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N 154 B 1.7K C 24 E Apr 7, 2016 F Sep 11, 2016
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Standing proud in death for a multitude of human generations, after a life that likely ranged over 4,000 years, the Bristlecone pine is surely one of the most unique and tenacious inhabitants of our planet. A still living specimen nearby is estimated to be over 5,000 years old... no other singular organism on Earth has such a lifespan. The individual needles on a Bristlecone can remain alive upwards of 50 years.

Although my visit here was just for a few hours, it was awe-inspiring to see them up close.

Schulman Grove, California

Tags:   Bristlecone pine California tree Schulman Grove

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A wet and foggy hike to the bizarre and enchanting rock formations of the Old Man of Storr … sadly we did not get to see the classic views but the fog shrouded shapes added to the mystery. It was an amazing experience

N 1.4K B 49.0K C 80 E Aug 5, 2016 F Aug 13, 2016
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I've shot this lighthouse on the coast of Maine numerous times at night, and on this particular night I was teaching a workshop and standing out of the way so the students could move around as they needed. I setup and just shot for fun, continuing to play with and test out the Nikon D5 at different exposure settings at night and helping the students as needed. I didn't think I'd come away with something interesting that I hadn't captured before here, but a small patch of clouds passed overhead and ending up making for a nice atmospheric touch to the scene.

The light rays coming out of the lighthouse are real, the light (as in many lighthouses) is so directional and bright that you can see this wagon-wheel type effect with your naked eye looking up at the lighthouse when it blinks.

And to answer a question I get asked all the time, the lighthouse is not blowing out the scene completely because it is a blinking light, blinking twice every 8 or 9 seconds. A constant on light would have been much more difficult to work with.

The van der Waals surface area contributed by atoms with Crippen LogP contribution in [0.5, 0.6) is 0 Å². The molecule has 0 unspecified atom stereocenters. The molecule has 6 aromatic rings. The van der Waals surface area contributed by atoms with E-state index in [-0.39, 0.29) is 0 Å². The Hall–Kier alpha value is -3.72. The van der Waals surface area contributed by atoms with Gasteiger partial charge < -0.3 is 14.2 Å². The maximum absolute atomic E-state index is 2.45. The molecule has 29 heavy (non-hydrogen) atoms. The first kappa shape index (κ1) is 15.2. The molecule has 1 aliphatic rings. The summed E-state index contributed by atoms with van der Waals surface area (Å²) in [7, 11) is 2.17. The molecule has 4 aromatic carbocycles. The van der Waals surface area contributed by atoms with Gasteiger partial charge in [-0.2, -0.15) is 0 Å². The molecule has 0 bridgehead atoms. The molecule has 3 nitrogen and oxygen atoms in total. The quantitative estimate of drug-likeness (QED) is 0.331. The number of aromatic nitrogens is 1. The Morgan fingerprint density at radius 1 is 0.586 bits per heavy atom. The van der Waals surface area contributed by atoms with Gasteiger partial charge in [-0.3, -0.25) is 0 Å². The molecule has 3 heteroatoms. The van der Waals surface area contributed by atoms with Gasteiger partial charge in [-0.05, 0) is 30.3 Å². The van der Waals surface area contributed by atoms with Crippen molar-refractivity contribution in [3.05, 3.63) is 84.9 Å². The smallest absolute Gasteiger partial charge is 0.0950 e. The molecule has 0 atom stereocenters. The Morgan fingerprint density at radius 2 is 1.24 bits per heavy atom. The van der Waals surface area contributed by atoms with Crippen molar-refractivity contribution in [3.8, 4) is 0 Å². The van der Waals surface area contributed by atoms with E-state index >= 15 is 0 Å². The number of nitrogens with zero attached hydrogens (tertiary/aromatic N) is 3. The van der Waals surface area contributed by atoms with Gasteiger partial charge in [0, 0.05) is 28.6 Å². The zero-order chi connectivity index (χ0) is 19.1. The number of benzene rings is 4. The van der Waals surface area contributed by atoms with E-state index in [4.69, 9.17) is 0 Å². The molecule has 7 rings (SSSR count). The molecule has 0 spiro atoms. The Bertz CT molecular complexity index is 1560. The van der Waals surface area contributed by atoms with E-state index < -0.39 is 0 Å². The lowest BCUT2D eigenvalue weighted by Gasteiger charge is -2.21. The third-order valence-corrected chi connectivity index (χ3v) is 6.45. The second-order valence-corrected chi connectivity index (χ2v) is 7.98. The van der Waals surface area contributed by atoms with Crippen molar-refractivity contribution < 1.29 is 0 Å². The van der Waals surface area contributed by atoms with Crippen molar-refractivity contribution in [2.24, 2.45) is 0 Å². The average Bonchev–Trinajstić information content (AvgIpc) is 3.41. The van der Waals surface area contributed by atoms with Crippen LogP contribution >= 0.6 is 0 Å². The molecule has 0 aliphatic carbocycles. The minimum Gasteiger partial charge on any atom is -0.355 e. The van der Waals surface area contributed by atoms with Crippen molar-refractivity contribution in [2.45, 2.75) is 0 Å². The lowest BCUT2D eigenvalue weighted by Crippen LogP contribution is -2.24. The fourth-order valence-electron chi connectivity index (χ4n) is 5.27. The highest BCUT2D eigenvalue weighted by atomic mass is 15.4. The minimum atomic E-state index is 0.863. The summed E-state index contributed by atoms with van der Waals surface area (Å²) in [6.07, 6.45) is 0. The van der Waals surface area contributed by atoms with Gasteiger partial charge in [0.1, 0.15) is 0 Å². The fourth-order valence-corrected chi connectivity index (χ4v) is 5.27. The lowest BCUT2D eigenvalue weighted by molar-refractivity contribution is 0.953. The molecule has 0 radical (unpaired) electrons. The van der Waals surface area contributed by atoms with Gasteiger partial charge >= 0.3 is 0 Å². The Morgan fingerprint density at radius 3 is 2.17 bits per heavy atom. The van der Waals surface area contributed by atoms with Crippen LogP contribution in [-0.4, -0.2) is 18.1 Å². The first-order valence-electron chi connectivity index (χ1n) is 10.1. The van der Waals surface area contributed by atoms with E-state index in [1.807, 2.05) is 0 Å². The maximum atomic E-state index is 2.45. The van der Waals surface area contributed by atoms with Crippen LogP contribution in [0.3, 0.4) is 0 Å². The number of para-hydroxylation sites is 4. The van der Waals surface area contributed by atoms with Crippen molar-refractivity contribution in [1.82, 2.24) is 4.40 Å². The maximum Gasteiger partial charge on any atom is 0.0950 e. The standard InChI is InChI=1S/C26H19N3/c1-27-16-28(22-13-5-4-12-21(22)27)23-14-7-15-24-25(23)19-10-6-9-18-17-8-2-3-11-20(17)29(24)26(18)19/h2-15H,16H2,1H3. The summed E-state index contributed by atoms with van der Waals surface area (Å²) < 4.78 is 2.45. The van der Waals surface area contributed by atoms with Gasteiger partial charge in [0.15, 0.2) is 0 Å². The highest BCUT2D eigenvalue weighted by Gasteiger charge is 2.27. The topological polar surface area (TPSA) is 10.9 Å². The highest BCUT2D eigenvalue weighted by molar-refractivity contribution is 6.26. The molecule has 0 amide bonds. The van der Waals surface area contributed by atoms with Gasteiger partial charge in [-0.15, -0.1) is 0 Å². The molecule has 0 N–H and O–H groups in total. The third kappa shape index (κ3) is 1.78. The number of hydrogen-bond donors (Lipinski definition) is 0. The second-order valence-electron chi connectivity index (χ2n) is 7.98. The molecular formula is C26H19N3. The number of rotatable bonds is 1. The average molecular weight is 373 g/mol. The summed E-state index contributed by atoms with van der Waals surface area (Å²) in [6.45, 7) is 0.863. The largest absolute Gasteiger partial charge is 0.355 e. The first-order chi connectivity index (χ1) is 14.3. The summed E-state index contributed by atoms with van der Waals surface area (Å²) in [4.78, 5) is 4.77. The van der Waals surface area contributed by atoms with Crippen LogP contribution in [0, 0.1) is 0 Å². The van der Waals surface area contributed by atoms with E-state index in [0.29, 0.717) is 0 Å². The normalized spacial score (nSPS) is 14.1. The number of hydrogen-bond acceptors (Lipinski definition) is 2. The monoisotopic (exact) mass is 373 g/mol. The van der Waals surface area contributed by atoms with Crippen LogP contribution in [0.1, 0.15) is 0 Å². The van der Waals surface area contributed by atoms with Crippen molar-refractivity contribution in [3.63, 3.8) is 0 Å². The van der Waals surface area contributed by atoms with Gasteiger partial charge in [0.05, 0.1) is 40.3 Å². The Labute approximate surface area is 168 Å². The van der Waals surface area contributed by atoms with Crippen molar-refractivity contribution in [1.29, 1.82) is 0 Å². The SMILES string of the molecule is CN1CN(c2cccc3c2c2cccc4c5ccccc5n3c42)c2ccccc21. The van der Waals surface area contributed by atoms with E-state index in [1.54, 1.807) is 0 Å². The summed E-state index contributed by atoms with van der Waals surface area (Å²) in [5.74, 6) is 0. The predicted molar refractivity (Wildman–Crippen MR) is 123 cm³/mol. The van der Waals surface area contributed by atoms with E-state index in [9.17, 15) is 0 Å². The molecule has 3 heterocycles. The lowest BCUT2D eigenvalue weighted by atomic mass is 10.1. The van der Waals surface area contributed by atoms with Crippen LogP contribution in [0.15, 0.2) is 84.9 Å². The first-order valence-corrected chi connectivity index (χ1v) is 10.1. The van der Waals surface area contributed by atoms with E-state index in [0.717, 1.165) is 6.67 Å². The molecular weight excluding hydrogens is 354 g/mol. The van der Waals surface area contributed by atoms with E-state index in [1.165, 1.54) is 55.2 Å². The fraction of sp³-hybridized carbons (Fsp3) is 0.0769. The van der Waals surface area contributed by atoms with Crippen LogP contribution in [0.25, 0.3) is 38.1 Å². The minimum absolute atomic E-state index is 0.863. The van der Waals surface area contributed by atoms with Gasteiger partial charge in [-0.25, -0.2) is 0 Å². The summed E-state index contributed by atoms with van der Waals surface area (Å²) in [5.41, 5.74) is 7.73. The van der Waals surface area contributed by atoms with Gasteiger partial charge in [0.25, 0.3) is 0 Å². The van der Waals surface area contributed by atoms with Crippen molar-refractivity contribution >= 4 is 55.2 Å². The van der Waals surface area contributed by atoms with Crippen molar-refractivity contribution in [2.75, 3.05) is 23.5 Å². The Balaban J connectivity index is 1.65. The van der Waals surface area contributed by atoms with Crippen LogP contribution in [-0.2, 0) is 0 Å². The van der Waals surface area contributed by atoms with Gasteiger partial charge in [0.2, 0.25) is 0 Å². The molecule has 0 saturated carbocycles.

Normally I use the "star stacking" technique of shooting a bunch of exposures at a short enough shutter speed to capture pinpoint stars, usually 10 seconds x 10 exposures, and then stack & blend them in Starry Landscape Stacker (available for Mac) to get both pinpoint stars and low noise, but in this case I ended up using a single 20 second exposure because I liked the look of the clouds in the 20 second exposure vs the effective 100 seconds that 10 x 10 gave me, where the clouds streaked out very smoothly and lost their texture.

Nikon D5, Nikon 14-24mm f/2.8 lens @ 14mm. One shot for the sky at ISO 3200, f/2.8, 20 seconds, and one shot for the lighthouse at ISO 1600, f/5.6, 4 minutes. Following my usual workflow, the images were prepped in Lightroom, and then blended and finished with creative edits in Photoshop.

Website | Facebook | Instagram: @awoodworthphoto

Tags:   clouds down east lighthouse lubec maine milky way new england night stars west quoddy head west quoddy head lighthouse

N 793 B 21.4K C 41 E May 22, 2016 F May 24, 2016
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I am lucky enough to be spending a few days in Oregon and Sweet Creek was near the top of my list of places to visit. This short trail packs a punch with one waterfall after another.

One can plan a vacation but not the weather (as I sit and look out my hotel window at a cloudless evening in Bandon . . . sigh) but conditions were pretty ideal a couple of days ago in this little spot. Sweet, indeed! :)

Tags:   sweet creek waterfall oregon cascade spring trail

N 598 B 12.6K C 29 E May 22, 2016 F Jul 20, 2016
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One of the many waterfalls along Sweet Creek in Oregon.

2016 © Michelle Jensen

Tags:   homestead falls waterfall oregon sweet creek spring green water


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